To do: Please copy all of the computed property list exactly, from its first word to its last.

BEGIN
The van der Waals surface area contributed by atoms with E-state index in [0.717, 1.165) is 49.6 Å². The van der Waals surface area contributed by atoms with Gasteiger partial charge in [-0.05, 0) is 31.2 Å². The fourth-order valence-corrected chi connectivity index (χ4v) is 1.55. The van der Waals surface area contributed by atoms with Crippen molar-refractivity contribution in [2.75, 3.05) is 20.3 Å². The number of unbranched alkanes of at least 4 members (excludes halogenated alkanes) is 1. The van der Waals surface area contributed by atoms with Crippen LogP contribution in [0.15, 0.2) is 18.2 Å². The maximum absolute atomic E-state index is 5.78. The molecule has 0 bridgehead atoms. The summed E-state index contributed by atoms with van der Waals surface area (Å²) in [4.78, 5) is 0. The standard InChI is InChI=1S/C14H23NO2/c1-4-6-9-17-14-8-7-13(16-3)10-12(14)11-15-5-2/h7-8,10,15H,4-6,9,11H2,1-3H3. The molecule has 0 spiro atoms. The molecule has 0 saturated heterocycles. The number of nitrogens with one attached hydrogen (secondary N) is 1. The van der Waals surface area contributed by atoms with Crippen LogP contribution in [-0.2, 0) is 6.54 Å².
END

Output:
The van der Waals surface area contributed by atoms with E-state index in [0.717, 1.165) is 49.6 Å². The van der Waals surface area contributed by atoms with Gasteiger partial charge in [-0.05, 0) is 31.2 Å². The fourth-order valence-corrected chi connectivity index (χ4v) is 1.55. The van der Waals surface area contributed by atoms with Crippen molar-refractivity contribution in [2.75, 3.05) is 20.3 Å². The number of unbranched alkanes of at least 4 members (excludes halogenated alkanes) is 1. The van der Waals surface area contributed by atoms with Crippen LogP contribution in [0.15, 0.2) is 18.2 Å². The maximum absolute atomic E-state index is 5.78. The molecule has 0 bridgehead atoms. The summed E-state index contributed by atoms with van der Waals surface area (Å²) in [4.78, 5) is 0. The standard InChI is InChI=1S/C14H23NO2/c1-4-6-9-17-14-8-7-13(16-3)10-12(14)11-15-5-2/h7-8,10,15H,4-6,9,11H2,1-3H3. The molecule has 0 spiro atoms. The molecule has 0 saturated heterocycles. The number of nitrogens with one attached hydrogen (secondary N) is 1. The van der Waals surface area contributed by atoms with Crippen LogP contribution in [-0.2, 0) is 6.54 Å².